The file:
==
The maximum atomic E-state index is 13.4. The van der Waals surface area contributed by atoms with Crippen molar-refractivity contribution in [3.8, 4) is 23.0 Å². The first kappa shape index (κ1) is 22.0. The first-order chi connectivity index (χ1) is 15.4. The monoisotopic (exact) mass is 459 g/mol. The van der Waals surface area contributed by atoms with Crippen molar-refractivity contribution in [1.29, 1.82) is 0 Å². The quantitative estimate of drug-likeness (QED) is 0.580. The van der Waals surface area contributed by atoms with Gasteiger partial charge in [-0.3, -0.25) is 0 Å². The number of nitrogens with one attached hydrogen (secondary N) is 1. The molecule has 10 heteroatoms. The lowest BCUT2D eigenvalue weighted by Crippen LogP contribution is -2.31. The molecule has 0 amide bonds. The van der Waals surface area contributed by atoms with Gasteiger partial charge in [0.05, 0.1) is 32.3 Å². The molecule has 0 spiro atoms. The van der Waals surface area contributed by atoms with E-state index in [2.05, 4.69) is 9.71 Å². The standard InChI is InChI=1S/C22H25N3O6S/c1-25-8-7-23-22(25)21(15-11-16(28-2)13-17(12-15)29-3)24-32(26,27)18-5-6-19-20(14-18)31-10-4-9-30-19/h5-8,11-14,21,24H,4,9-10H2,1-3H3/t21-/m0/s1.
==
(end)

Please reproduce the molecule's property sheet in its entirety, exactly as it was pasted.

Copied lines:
The maximum atomic E-state index is 13.4. The van der Waals surface area contributed by atoms with Crippen molar-refractivity contribution in [3.8, 4) is 23.0 Å². The first kappa shape index (κ1) is 22.0. The first-order chi connectivity index (χ1) is 15.4. The monoisotopic (exact) mass is 459 g/mol. The van der Waals surface area contributed by atoms with Crippen molar-refractivity contribution in [1.29, 1.82) is 0 Å². The quantitative estimate of drug-likeness (QED) is 0.580. The van der Waals surface area contributed by atoms with Gasteiger partial charge in [-0.3, -0.25) is 0 Å². The number of nitrogens with one attached hydrogen (secondary N) is 1. The molecule has 10 heteroatoms. The lowest BCUT2D eigenvalue weighted by Crippen LogP contribution is -2.31. The molecule has 0 amide bonds. The van der Waals surface area contributed by atoms with Gasteiger partial charge in [0.05, 0.1) is 32.3 Å². The molecule has 0 spiro atoms. The van der Waals surface area contributed by atoms with E-state index in [2.05, 4.69) is 9.71 Å². The standard InChI is InChI=1S/C22H25N3O6S/c1-25-8-7-23-22(25)21(15-11-16(28-2)13-17(12-15)29-3)24-32(26,27)18-5-6-19-20(14-18)31-10-4-9-30-19/h5-8,11-14,21,24H,4,9-10H2,1-3H3/t21-/m0/s1.